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Market pressures to bear further financial printer consolidation

When it comes to financial printers and XBRL reporting service providers, the more things stay the same, the more they do not.

I had taken a break from blogging on the entire financial reporting universe, but seeing how there is a dearth of information on these happenings and the fact so many of hittingthesweetspot by Bob Skelley’s readership thirsts for further financial reporting service news, I am obliged to reveal part of my year end and into 2013 forecasts.

There will be no talk of Mercury retrograde or Uranus in this post; only cold, hard speculation!

But know that this is speculation from someone who has been largely on the sidelines and in a position to view all that has gone on in the industry during the past 15 years.

Financial printing is perhaps seeing the greatest year of adjustment ever.

There are not one, but two revolutions underway.

First of all, there is the continuing decline, if not entire collapse of the inhouse model of doing business. Most of the old, hard line financial printers can count on both hands, the numbers of inhouses they have seen the past year in their various, individual financial markets across the country. This has been from no lack of trying; financial printers can boast of how satisfied the numbers of clients who actually come inhouse, are. The problem remains, however, that the numbers of inhouse clients continues to decline severely.

This is not entirely a death spiral as financial printers have been relatively quick to respond to the challenges of upstart XBRL financial reporting service companies. But, in order to survive, and to be fair, they simply had no choice but to respond in kind.

Financial printing has historically been a copycat business. Those individual companies, whether they were a now-defunct Bowne, or RR Donnelley (RRD) or Merrill Corporation, were competing with parallel service offerings. This was a natural extension of the marketplace as the former “big three” were the only games in town.

With the XBRL mandate, the killing off of the inhouse model and the change from printed books to portable document files (.pdf’s) on the web, the Big Three no longer had the only choice for companies to pick from. This was an opportunity for software-based companies like WebFilings, Cirrus and the like to make inroads into formerly un-traversed territory.

Old school financial printers may have been initially upset and angry, but as they saw some of their client bases erode, quickly went about the process of coming up with XBRL and web-based offerings that would soon match or exceed the competition being provided by the upstarts.

Competition is good for the marketplace–always has been, always will be.

But with competition comes mergers and acquisitions. That is the way of the marketplace and also the second industry revolution that is underway.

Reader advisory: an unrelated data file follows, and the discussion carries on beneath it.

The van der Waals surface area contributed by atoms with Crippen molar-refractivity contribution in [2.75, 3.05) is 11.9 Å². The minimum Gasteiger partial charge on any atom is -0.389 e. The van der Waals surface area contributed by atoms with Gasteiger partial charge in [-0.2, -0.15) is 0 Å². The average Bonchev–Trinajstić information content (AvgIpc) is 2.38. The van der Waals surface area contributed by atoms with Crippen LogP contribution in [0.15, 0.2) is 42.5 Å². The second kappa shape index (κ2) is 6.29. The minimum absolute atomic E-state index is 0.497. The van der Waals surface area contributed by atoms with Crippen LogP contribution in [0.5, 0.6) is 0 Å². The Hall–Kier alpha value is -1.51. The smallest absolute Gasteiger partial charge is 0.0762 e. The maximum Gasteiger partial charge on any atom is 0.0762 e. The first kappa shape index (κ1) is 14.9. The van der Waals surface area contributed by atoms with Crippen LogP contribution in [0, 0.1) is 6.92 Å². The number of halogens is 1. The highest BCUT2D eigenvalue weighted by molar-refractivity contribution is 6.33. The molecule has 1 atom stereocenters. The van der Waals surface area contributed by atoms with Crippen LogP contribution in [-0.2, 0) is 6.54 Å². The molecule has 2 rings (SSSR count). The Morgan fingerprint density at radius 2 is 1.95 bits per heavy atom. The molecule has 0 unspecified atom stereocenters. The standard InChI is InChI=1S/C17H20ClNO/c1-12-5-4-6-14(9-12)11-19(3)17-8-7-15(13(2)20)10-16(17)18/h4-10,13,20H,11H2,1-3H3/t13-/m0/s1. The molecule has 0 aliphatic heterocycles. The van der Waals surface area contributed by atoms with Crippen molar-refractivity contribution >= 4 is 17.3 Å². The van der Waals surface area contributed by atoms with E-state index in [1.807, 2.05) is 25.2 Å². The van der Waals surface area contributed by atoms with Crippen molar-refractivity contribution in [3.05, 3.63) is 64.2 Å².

Much like all public companies, so will it be the way of the former and current financial reporting providers.

There will come a time, and not too long in the distant future, when companies who are too leveraged financially, who possess too much operating debt and liabilities, will become likely candidates to be absorbed by those competitors who are in a position to do so.

What used to take cycles of time over several financial reporting quarters now happens in the course of a fiscal year or less. The old guard has come to understand the threat of the young upstart financial reporting stallions.

We saw the merger of RRD and Bowne, and the industry shakeout is not done—not by a long shot.

XBRL will dictate how the lay of the land looks going forward. Those companies who possess the most liquidity, can be stable and who have contemporary products that serve the needs of their customers today and into the future, will still be on the map years from now.

The main difference for these financial reporting companies who wish to survive though, is, how innovative they can be: will they serve future customers or simply wish to strain to hold on to those they think they can still have?

Good old-fashioned, product promotion aggressiveness served the old guard well, but now means contemporary. Now means product offering, and…right now!

You say you are a financial reporting services company? Tell us why your product hits the sweet spot.

The new, law school guard attorney is waiting, accelerating through the ranks and their patience for empty product and service offering promises, their ability to tolerate baloney, altogether diminishes with each setting sun on Wall Street.

Will they call you or your competition?

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